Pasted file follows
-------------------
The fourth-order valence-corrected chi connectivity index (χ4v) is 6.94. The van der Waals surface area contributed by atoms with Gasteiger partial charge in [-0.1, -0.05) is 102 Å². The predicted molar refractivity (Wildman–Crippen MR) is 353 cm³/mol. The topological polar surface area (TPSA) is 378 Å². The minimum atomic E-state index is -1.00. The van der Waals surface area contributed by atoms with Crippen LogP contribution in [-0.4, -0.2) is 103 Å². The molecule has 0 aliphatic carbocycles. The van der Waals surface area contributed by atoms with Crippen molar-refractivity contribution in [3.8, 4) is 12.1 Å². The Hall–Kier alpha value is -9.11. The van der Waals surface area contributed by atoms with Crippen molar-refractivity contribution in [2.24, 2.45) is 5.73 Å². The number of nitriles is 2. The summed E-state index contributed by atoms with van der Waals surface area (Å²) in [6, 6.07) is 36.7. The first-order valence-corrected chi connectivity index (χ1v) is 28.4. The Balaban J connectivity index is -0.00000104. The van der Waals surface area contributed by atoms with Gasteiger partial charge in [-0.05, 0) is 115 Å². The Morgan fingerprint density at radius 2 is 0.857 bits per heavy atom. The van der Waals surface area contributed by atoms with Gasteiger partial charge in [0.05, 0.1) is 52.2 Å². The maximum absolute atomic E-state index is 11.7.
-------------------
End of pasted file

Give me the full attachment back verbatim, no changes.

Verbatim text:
The fourth-order valence-corrected chi connectivity index (χ4v) is 6.94. The van der Waals surface area contributed by atoms with Gasteiger partial charge in [-0.1, -0.05) is 102 Å². The predicted molar refractivity (Wildman–Crippen MR) is 353 cm³/mol. The topological polar surface area (TPSA) is 378 Å². The minimum atomic E-state index is -1.00. The van der Waals surface area contributed by atoms with Crippen LogP contribution in [-0.4, -0.2) is 103 Å². The molecule has 0 aliphatic carbocycles. The van der Waals surface area contributed by atoms with Crippen molar-refractivity contribution in [3.8, 4) is 12.1 Å². The Hall–Kier alpha value is -9.11. The van der Waals surface area contributed by atoms with Crippen molar-refractivity contribution in [2.24, 2.45) is 5.73 Å². The number of nitriles is 2. The summed E-state index contributed by atoms with van der Waals surface area (Å²) in [6, 6.07) is 36.7. The first-order valence-corrected chi connectivity index (χ1v) is 28.4. The Balaban J connectivity index is -0.00000104. The van der Waals surface area contributed by atoms with Gasteiger partial charge in [-0.05, 0) is 115 Å². The Morgan fingerprint density at radius 2 is 0.857 bits per heavy atom. The van der Waals surface area contributed by atoms with Gasteiger partial charge in [0.05, 0.1) is 52.2 Å². The maximum absolute atomic E-state index is 11.7.